Enter account abstraction.
Account abstraction aims to decouple the hard-coded relationship that Signer(public key, private key) == Account. The term “abstraction” comes from the idea that we can engineer solutions to modulate this relationship in ways that we want. This means moving from EOAs to wallets created with smart contracts, which can allow us to use different cryptographic signature schemes, add multiple signers to an account, set specific rules and roles with respect to signing transactions, and more. Let us call these new abstracted accounts smart wallets. Here are the various use-cases of account abstraction via ERC-4337 and their benefits:
1. Social recovery — Wallet accounts can be customized into social recovery wallets, which are controlled by a single “signing key” that can be used to approve transactions, with some amount of “guardian” keys of which a majority can collaborate to change the signing key of the account. This way, if a user loses their signing key, they can get their guardians (whether mnemonics/keys they have on other devices, friends or family, or institutions) to re-establish a new signing key that the user has access to. Otherwise, the user will be able to use their smart wallet normally.
2. Dead man’s switch — A dead man’s switch is a mechanism that allows some person to transfer ownership of their wallet to some designated receiver after a certain time has passed. Imagine this as a Will of sorts — a person knowing they will die within some amount of time can encode a function to change the signing key of their wallet to that of a family member. This can happen after a set amount of time (say, 10 years) or can happen after a certain period of the wallet owner not doing some on-chain actions to prove they are living. This can be implemented in many interesting custom ways, hence the word “abstraction”.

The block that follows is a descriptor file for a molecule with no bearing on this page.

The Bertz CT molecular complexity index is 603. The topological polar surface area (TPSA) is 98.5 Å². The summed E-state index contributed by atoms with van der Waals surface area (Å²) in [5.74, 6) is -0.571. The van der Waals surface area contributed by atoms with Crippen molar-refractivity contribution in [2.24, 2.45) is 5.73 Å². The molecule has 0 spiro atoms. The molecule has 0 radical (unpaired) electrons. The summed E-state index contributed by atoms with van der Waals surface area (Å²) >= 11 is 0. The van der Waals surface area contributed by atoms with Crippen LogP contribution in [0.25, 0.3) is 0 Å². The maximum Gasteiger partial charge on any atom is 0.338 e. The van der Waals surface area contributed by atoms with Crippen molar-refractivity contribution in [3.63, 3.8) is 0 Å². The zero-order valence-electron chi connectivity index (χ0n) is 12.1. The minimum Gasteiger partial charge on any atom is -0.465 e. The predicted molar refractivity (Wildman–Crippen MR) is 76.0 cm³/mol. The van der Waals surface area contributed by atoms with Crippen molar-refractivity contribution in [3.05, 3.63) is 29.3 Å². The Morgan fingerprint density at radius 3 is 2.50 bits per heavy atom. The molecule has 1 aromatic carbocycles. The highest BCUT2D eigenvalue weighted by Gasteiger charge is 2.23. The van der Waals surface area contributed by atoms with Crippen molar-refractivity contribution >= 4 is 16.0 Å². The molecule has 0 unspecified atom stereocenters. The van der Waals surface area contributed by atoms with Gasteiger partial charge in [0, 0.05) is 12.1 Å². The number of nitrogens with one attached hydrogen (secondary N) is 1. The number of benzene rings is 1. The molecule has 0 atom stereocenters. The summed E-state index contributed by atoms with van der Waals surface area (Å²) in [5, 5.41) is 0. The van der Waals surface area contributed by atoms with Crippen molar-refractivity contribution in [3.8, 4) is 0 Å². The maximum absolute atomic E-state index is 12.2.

3. Fraud monitoring / 2FA — For extra security, smart wallets can require that transactions need to undergo two-factor-authentication (i.e. sign the transaction with multiple keys) if those transactions fall under some special criteria. Say, for example, I want all transactions above a certain $ETH threshold, all batch transactions, or all transactions on an unfamiliar dApp to require 2FA. This can also be built in a way that requires 2FA via phone number or email by using an Oracle like Chainlink functions to make off-chain API requests. Alternatively, we will see next how signature abstraction will allow us to change the signature schemes of our smart wallets, meaning 2FA transactions can ask for key signatures not using the typical Ethereum ECDSA (like one generated on your phone hardware, for example).